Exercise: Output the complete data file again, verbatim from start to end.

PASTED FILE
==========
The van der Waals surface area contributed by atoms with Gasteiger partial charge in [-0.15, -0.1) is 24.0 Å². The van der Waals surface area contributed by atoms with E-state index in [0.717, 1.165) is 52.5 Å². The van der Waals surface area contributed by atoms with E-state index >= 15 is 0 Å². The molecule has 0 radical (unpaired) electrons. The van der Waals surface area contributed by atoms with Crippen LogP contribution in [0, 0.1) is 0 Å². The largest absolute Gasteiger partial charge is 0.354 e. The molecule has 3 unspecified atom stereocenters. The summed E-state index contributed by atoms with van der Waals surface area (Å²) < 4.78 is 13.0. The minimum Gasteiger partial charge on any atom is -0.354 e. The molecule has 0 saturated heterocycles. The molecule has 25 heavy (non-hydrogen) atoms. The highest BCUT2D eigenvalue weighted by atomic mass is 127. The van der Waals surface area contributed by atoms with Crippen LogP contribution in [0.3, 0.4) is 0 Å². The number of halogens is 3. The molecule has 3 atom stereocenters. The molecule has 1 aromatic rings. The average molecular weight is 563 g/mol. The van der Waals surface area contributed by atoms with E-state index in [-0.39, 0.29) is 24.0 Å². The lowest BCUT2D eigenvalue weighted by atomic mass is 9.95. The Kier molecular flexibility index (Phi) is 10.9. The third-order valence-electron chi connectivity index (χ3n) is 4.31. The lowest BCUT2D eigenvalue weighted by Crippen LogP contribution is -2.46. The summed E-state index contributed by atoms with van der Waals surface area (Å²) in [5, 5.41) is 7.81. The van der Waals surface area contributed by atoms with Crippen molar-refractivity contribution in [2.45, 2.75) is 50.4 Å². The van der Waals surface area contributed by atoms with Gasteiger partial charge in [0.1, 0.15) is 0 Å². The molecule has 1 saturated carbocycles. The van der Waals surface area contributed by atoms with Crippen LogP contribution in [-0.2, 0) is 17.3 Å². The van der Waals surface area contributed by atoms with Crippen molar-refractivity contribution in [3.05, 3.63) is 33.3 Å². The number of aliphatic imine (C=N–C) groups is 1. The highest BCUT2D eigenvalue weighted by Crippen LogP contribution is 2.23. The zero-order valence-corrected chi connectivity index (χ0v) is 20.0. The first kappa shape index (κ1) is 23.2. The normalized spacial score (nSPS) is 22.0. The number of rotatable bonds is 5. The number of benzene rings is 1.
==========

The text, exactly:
The van der Waals surface area contributed by atoms with Gasteiger partial charge in [-0.15, -0.1) is 24.0 Å². The van der Waals surface area contributed by atoms with E-state index in [0.717, 1.165) is 52.5 Å². The van der Waals surface area contributed by atoms with E-state index >= 15 is 0 Å². The molecule has 0 radical (unpaired) electrons. The van der Waals surface area contributed by atoms with Crippen LogP contribution in [0, 0.1) is 0 Å². The largest absolute Gasteiger partial charge is 0.354 e. The molecule has 3 unspecified atom stereocenters. The summed E-state index contributed by atoms with van der Waals surface area (Å²) < 4.78 is 13.0. The minimum Gasteiger partial charge on any atom is -0.354 e. The molecule has 0 saturated heterocycles. The molecule has 25 heavy (non-hydrogen) atoms. The highest BCUT2D eigenvalue weighted by atomic mass is 127. The van der Waals surface area contributed by atoms with Crippen LogP contribution in [0.3, 0.4) is 0 Å². The number of halogens is 3. The molecule has 3 atom stereocenters. The molecule has 1 aromatic rings. The average molecular weight is 563 g/mol. The van der Waals surface area contributed by atoms with E-state index in [-0.39, 0.29) is 24.0 Å². The lowest BCUT2D eigenvalue weighted by atomic mass is 9.95. The Kier molecular flexibility index (Phi) is 10.9. The third-order valence-electron chi connectivity index (χ3n) is 4.31. The lowest BCUT2D eigenvalue weighted by Crippen LogP contribution is -2.46. The summed E-state index contributed by atoms with van der Waals surface area (Å²) in [5, 5.41) is 7.81. The van der Waals surface area contributed by atoms with Crippen molar-refractivity contribution in [2.45, 2.75) is 50.4 Å². The van der Waals surface area contributed by atoms with Gasteiger partial charge in [0.1, 0.15) is 0 Å². The molecule has 1 saturated carbocycles. The van der Waals surface area contributed by atoms with Crippen LogP contribution in [-0.2, 0) is 17.3 Å². The van der Waals surface area contributed by atoms with Crippen molar-refractivity contribution in [3.05, 3.63) is 33.3 Å². The number of aliphatic imine (C=N–C) groups is 1. The highest BCUT2D eigenvalue weighted by Crippen LogP contribution is 2.23. The zero-order valence-corrected chi connectivity index (χ0v) is 20.0. The first kappa shape index (κ1) is 23.2. The normalized spacial score (nSPS) is 22.0. The number of rotatable bonds is 5. The number of benzene rings is 1.